We’re all used to stereotypical rakes with mad sex skills gleaned from years of practice who sexually awaken virginal heroines. It’s the dominant theme of the romance genre. But let’s take a moment to consider the elusive virgin hero.
I’m not talking about Steve Carrell in The 40-Year-Old Virgin. No, us romance readers want very sexy virgins (sorry, Steve). If mishandled by an author, a male virgin could have a question mark over his masculinity and his sexual competency—the very characteristics that drive the romance novels. So for the story to work, for the hero to be untouched without being emasculated, they have to be endowed with physical strength, good looks, wealth or a super alpha personality. This requires some deft characterization, with heroes requiring almost superhuman sexiness to make up for their lack of experience.
In Unclaimed, Courtney Milan introduces us her to a handsome virgin hero, with the note, “Sir Mark Turner did not look like any virgin that Jessica had ever seen before.” In Love Hacked by Penny Reid, virgin Alex is gifted with deep-set indigo eyes and although he’s kind of a super weirdo, he’s also a sex god (virgin or not). And then there’s Jamie Fraser… (Diana Gabaldon’s Outlander) Jamie is six-feet-four-inches of perfection, broad shoulders, muscled, strong, ridiculously handsome. To say nothing of his personality, his courage, humor, protectiveness and confidence.
Of course, wealth, physical strength and good looks aside, there is still an inherent vulnerability to the male virgin. While female virginity may be a commodity (at least historically), this is not considered the case with male virgins. If American Pie taught us anything, it’s that men must get rid of their virginity as soon as possible to avoid ridicule. Male virginity is therefore awkward, it becomes a plot twist, worthy of a moment of “confession.” In nearly every contemporary/historical book mentioned in this post, there is a shocking revelation of virginity to the stunned heroine. For example, in Once Upon a Tower by Eloisa James, the hero Gowan grimly confesses his inexperience to Edie: “A virgin,” he said, growling it, after all, a man isn’t supposed to be a virgin. Ever.”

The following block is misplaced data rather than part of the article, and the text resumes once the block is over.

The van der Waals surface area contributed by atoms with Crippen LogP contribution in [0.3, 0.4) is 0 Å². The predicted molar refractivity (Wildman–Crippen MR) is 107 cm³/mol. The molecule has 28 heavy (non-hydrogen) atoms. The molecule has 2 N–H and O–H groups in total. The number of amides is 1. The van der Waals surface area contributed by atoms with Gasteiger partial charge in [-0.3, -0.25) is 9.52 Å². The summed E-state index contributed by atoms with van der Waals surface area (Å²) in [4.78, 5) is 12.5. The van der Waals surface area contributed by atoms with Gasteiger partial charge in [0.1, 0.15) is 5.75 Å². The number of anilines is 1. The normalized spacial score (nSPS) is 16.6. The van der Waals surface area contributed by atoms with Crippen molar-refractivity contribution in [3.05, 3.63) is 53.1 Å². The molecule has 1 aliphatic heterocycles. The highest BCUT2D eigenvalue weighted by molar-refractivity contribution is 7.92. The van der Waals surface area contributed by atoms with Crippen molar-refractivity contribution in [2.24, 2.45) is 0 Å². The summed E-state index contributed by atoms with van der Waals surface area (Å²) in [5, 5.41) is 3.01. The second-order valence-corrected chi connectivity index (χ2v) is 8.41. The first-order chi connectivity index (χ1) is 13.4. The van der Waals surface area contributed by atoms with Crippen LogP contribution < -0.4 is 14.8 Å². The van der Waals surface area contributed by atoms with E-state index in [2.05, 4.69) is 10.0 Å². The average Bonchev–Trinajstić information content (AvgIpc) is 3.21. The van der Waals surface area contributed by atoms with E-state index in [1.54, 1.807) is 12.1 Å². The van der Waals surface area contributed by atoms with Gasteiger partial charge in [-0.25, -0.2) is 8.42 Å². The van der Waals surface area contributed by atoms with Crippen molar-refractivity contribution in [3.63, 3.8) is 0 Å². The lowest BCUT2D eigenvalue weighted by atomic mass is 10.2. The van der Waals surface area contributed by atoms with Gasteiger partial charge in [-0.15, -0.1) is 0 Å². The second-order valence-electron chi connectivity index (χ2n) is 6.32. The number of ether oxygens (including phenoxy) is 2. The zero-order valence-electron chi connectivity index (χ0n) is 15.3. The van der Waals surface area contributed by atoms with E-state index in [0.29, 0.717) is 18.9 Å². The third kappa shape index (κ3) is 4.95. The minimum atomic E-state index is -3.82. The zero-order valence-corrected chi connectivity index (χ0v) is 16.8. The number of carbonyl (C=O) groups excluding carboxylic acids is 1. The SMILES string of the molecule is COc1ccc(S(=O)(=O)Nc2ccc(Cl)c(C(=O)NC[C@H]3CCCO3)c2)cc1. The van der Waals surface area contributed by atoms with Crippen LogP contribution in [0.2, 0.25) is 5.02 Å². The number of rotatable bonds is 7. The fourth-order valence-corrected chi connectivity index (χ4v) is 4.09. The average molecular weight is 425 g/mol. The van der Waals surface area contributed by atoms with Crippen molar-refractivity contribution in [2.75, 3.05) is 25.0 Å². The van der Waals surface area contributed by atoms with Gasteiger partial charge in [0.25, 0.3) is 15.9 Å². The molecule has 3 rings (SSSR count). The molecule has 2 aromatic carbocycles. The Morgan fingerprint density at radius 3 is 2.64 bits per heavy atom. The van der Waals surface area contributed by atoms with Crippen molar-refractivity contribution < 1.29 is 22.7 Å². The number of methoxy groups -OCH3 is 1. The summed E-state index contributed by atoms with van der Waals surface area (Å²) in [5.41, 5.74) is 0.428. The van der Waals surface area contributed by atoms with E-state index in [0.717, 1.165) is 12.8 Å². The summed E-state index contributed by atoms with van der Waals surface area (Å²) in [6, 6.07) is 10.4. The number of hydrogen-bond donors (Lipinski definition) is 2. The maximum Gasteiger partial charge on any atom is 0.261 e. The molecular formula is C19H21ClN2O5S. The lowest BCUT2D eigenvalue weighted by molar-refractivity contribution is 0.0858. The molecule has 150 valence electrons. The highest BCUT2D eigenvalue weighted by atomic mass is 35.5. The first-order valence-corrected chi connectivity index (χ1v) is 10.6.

Authors have often gone to great lengths to give heroes a reason for their purity, as though a legitimate explanation is required. After all, it’s intriguing. Why is the handsome hero a virgin? The answer can’t be that the hero simply has no game with the ladies! In Untouched by Anna Campbell, we have a hero imprisoned in a remote country manner. Bonnie Dee’s Bone Deep gives us a tattooed man mysteriously trapped in a carnival freak show (it’s even weirder and cooler than it sounds). In Transcendence by Shay Savage, we have an isolated cave man unable to communicate. In Born in Sin by Kinley MacGregor, an illegitimate hero is unwilling to bear a child out of wedlock. Then of course, there are Edward Cullen’s moral convictions in Stephenie Meyer’s Twilight series which make him a pretty famous 107 year old virgin.
It’s taken for granted that a romance novel hero will be pretty skillful in the boudoir. Where does that leave the virgin hero? Who actually gets it right on their first try? In Outlander, heroine Claire comments, “As yet too hungry and too clumsy for tenderness, still he made love with a sort of unflagging joy that made me think that male virginity might be a highly underrated commodity.” Indeed, in most romance novels, the virginal heroes possess an ultra- attentive drive to pleasure the heroine, usually derived from their feelings towards the lucky lady.
In Nalini Singh’s Caressed By Ice, Brenna is delighted to discover Judd the virgin is so skilled, and he tells her, “I’m very good at research—some might say I was obsessed with this particular topic.” Perhaps even more interesting are the novels where the inexperienced hero struggles a little to please his lady. This works particularly in historical novels where a lack of internet probably made it difficult for a man to learn anything without hands on experience, which is the case in Once Upon a Tower by Eloisa James.
Consider the paradigm shift between an adult male virgin and a sexually experienced heroine. In All of You by Christina Lee, we have a virgin male Bennett pursuing Avery, who only does one night stands to avoid getting hurt, this difference drives much of the conflict of the novel and demonstrates how male virginity doesn’t have to just be a gimmick, but part of a deeper, clever use of characterization. In Kresley Cole’s Dark Skye, novice Thronos is constantly slut shaming the more experienced enchantress Lanthe, until she finally snaps and asks, “Should I make you think I’m totally a virgin, or maybe that I only had a couple of fuck buddies?” Of course, Thronos eventually manages to overcome his insecurities pretty well, and despite his inexperience is able to more than hold his own with Lanthe. “Somehow he was beguiling her. The virgin was seducing the seductress!” It seems that even when a lady has a couple of notches on the bedpost, a virginal hero can sometimes make it work.
Finally, there is something damn romantic about a virginal hero, after all – his first lover is going to be his last. In Archer’s Voice by Mia Sheridan, the hero Archer tells Bree: “There has only ever been you. There. Will. Only. Ever. Be. You.”
Let us know in the comments if you enjoy a bit of action from a novice!
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Jane Kriel, lover of chocolate and all things Sweet Valley High.